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Bindings

patterns & practices Developer Center

Choosing the right binding for your particular scenario is important from both a security and performance perspective. One general rule of thumb you can follow is o use netTcpbinding in an intranet scenario and wsHttpBinding in an Internet scenario. You can then fine-tune your selection based on your unique needs and your infrastructure limitations.

Consider the following recommendations when choosing a binding option:

Each of these guidelines is described in the following sections.

If you need to support clients over the Internet, consider using wsHttpBinding

If your service will be called by clients over the Internet, consider using wsHttpBinding. wsHttpBinding is a good choice for Internet scenarios in which you do not have to support legacy clients that expect an ASMX Web service. If you do need to support legacy clients, consider using basicHttpBinding instead.

wsHttpBinding has the following characteristics:

  • It provides interoperability with non-WCF clients that support the WS* stack.
  • It supports the WS* stack, including reliable messaging, message security, and secure transactions.
  • Message security is turned on by default. Transport security is also available.
  • It allows the service to be hosted in IIS 5.0 or IIS 6.0.
  • If you choose transport security, you can use certificate, Windows, or token authentication.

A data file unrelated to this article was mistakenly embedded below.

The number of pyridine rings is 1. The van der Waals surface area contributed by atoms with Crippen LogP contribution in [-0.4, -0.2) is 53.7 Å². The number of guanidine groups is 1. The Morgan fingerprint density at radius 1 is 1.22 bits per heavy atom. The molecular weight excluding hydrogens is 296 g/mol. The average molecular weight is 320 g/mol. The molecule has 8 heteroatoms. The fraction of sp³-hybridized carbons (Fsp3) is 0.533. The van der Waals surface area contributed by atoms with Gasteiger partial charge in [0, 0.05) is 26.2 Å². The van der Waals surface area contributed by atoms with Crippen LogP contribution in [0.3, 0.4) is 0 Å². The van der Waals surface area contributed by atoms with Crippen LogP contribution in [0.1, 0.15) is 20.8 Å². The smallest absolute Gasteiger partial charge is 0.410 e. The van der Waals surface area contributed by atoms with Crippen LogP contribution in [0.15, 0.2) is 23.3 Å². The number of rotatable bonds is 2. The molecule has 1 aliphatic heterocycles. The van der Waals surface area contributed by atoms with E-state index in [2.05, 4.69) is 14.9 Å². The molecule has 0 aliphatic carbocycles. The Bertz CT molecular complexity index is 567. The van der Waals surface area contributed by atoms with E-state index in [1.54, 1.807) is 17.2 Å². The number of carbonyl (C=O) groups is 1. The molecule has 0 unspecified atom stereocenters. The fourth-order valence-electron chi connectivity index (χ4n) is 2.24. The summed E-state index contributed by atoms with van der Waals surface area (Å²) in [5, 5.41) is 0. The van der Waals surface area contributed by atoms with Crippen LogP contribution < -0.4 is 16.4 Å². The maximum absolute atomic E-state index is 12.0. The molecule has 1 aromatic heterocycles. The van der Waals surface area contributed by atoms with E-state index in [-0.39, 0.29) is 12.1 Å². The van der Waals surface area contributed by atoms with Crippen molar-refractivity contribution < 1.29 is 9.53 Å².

• If you choose message security, you can use certificate, username, Windows, or issue token authentication (Windows CardSpace).

The following example shows how to configure wsHttpBinding:


<system.serviceModel>
....
    <services>
        <service behaviorConfiguration="" name="WCFServicecHost.MyService">
            ...
            <endpoint address="" binding="wsHttpBinding" bindingConfiguration=""
                name="wsBinding" contract="WCFServicecHost.IMyService" />
            ...
        </service>
    </services>
</system.serviceModel>

Additional Resources

If you need to expose your WCF service to legacy clients as an ASMX Web service, use basicHttpBinding

If your service needs to support legacy clients that expect an ASMX Web service, consider using basicHttpBinding. basicHttpBinding does not implement any security by default. If you require message or transport security, configure it explicitly using this binding. Use basicHttpBinding to expose endpoints that are able to communicate with ASMX-based Web services and clients as well as other services that conform to the WS-I Basic Profile 1.1 specification. When configuring transport security, basicHttpBinding defaults to no credentials just like a classic ASMX Web service.

basicHttpBinding has the following characteristics:

  • Because it does not support the WS* stack, it does not provide reliable messaging and secure transactions.
  • Neither transport nor message security is turned on by default.
  • It allows interoperability with legacy clients that expect to consume an ASMX Web service.
  • It allows the service to be hosted in IIS 5.0 or IIS 6.0.
  • If you choose to use message security, you can only use Basic or certificate authentication.
  • If you choose to use transport security, you can use certificate, Windows, or issue token authentication (Windows CardSpace).